Food Poisoning: Don't Let It Happen To You

Food Poisoning: Don’t Let It Happen To You

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Food Poisoning: Don't Let It Happen To You Food poisoning is a common illness which is caused by eating contaminated, raw or expired food. The incubation period for food poisoning ranges between one hour and 70 days. There are many different causes of food poisoning, such as not cooking meat thoroughly enough, or someone who is ill or has unclean hands touching the food. Often, people eat food which is ‘out of date’, and will then contract food poisoning.

Causes and Symptoms

The most common symptoms of food poisoning are nausea, diarrhea and vomiting. In addition to this, you may experience stomach cramps, abdominal pain, loss of appetite and muscle pain. The most common cause of food poisoning in England is campylobacter, a genus of bacteria often found on raw or uncooked meat. Research within the UK has identified that in 2009 there were 68,692 cases of food poisoning within England and Wales. Of this figure, 49,880 were campylobacter-related cases. The Food Standards Agency (FSA) stated “it’s a common myth to think that food poisoning only comes from a dodgy take away”. Having said that, if you notice a swarm of flies or spot a rat scurrying across the floor when you’re about to order your kebab, it’s safe to say you should step away from the counter and find somewhere that looks clean.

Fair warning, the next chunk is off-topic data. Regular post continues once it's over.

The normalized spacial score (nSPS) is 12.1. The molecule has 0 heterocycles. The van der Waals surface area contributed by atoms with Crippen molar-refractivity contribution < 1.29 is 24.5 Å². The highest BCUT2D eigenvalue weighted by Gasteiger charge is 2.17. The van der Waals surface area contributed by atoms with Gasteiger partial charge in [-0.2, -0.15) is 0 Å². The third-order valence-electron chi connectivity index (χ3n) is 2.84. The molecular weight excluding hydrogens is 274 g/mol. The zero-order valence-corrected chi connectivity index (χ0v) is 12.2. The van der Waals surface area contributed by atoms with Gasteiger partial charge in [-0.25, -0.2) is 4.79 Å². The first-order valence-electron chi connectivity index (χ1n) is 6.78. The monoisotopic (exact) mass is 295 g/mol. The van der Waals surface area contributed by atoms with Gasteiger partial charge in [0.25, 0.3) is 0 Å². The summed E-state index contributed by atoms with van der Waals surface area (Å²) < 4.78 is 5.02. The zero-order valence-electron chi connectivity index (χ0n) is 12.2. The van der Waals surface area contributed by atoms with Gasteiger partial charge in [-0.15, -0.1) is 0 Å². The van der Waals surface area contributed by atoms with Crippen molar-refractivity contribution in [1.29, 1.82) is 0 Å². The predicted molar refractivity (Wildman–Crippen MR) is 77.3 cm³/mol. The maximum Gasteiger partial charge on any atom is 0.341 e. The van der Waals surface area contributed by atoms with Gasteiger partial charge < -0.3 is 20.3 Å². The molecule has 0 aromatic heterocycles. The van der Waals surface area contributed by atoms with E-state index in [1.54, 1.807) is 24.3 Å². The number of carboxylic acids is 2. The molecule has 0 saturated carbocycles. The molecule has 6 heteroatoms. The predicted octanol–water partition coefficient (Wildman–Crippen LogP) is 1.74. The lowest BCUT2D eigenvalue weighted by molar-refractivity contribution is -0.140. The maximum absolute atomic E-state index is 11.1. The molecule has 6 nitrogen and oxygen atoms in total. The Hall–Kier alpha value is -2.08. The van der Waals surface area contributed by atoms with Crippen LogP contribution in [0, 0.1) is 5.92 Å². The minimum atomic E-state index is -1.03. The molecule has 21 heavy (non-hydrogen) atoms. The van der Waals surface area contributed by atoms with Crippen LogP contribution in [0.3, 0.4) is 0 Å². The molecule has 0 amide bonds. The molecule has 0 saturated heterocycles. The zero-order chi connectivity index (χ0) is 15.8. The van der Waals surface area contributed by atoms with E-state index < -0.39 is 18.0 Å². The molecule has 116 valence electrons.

Avoiding Food Poisoning

There are many different ways to avoid food poisoning. The FSA introduced the 4 Cs as Cleaning, Cooking, Chilling, and Avoiding Cross-Contamination. If you don’t want to end up getting ill, always wash hands after going to the toilet or after touching bins. It is also vital to cook meat properly in order to kill any dangerous bacteria. Furthermore, it is crucial to ensure foods are kept at the correct temperature to prevent harmful bacteria from growing. It’s also important to keep raw and ready-to-eat foods separate, and you should always clean knives and other kitchen utensils thoroughly after they have come into contact with raw food.

Treatment

Treatment for food poisoning depends on the cause. In less severe cases, it may be sufficient to drink plenty of water, get plenty of rest, and avoid alcoholic and caffeinated drinks, whilst many people recommend herbal tea as a source of rehydration. In more severe cases, antibiotics or hospital treatment may be necessary.

By paying attention to food hygiene and understanding the causes of food poisoning, however, you stand a good chance of staying healthy.

If you have been affected by food poisoning when eating out, you may be able to make a food poisoning claim. Click the link to find out more.

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